The evidence considered by the SSA to determine the existence of a mental impairment requires medical evidence of “signs, symptoms and laboratory findings including psychological test findings.” Symptoms are the person’s “own description of your physical or mental condition.” Psychiatric signs are “medically demonstrable phenomena that indicate specific psychological abnormalities such as abnormalities of behavior, mood, thought, memory, orientation, development or perception as described by an appropriate medical source.” The SSA recognizes that symptoms and signs do not have to be continuous at all times to constitute a condition that prevents an individual from working.
The SSA has to determine how severe the person’s functional limitations are as a result of his mental disorder. To evaluate severity, the SSA uses four categories of functional limitation which are: “activities of daily living; social functioning; concentration, persistence, or pace; and episodes of decompensation.” The SSA then evaluates each of the four categories by determining if the limitations are “moderate, marked or extreme.”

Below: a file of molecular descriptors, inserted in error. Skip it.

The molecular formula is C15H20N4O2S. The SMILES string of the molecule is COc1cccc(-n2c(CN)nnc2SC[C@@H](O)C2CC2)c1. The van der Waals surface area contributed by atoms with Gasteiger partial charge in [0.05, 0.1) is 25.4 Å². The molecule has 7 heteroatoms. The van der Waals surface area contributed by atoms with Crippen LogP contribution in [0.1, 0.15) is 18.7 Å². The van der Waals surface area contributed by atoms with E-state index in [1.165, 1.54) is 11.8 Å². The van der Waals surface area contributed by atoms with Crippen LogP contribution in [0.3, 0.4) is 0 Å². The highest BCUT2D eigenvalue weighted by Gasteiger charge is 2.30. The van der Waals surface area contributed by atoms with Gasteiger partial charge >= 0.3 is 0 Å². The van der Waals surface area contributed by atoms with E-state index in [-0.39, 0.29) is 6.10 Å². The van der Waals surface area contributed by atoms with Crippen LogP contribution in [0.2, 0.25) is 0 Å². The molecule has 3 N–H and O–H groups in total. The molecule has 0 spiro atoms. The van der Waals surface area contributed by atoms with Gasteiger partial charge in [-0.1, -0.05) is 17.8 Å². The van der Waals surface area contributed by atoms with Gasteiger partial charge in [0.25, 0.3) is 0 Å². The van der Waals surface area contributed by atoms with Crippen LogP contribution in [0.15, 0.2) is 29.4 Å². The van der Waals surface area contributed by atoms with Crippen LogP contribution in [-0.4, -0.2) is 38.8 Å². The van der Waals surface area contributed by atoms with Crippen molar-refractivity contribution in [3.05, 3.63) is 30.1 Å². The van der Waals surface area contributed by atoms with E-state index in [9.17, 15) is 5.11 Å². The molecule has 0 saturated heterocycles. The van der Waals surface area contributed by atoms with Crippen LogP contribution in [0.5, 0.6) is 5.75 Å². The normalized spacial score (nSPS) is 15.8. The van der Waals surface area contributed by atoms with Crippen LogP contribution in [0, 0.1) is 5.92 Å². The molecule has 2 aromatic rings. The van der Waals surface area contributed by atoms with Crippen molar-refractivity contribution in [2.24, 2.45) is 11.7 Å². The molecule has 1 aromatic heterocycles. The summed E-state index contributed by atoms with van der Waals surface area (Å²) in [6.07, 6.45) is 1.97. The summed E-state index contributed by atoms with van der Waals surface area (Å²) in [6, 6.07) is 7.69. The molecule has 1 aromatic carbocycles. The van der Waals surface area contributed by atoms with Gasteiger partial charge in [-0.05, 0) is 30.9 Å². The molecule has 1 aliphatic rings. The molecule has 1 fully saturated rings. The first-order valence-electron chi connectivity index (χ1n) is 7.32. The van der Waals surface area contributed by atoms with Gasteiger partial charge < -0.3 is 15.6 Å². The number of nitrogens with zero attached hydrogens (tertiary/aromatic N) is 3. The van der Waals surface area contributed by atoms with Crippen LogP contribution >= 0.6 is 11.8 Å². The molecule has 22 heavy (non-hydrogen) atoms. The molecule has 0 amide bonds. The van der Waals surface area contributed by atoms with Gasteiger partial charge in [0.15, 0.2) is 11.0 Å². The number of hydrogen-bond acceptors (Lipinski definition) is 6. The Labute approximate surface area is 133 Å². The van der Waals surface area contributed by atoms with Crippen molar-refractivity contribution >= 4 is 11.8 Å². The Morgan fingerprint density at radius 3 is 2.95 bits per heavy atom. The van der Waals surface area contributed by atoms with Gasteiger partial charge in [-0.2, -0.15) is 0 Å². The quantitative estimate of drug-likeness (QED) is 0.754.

Activities of daily living are defined as such things as “cleaning, shopping, cooking, taking public transportation, paying bills, maintaining a residence, caring appropriately for grooming and hygiene.” Social functioning consists of the person’s ability “to interact independently, appropriately and effectively on a sustained basis with other individuals.” Impaired social functioning can be demonstrated to the SSA by “a history of altercations, evictions, firings, fear of strangers, avoidance of interpersonal relationships or social isolation.” Concentration, persistence and pace refers to the “ability to sustain focused attention and concentration sufficiently long enough to permit the timely and appropriate completion of tasks commonly found in work settings.” The SSA’s position is that problems in concentration, persistence and pace are particularly well suited to be evaluated by clinical evaluation or psychological testing.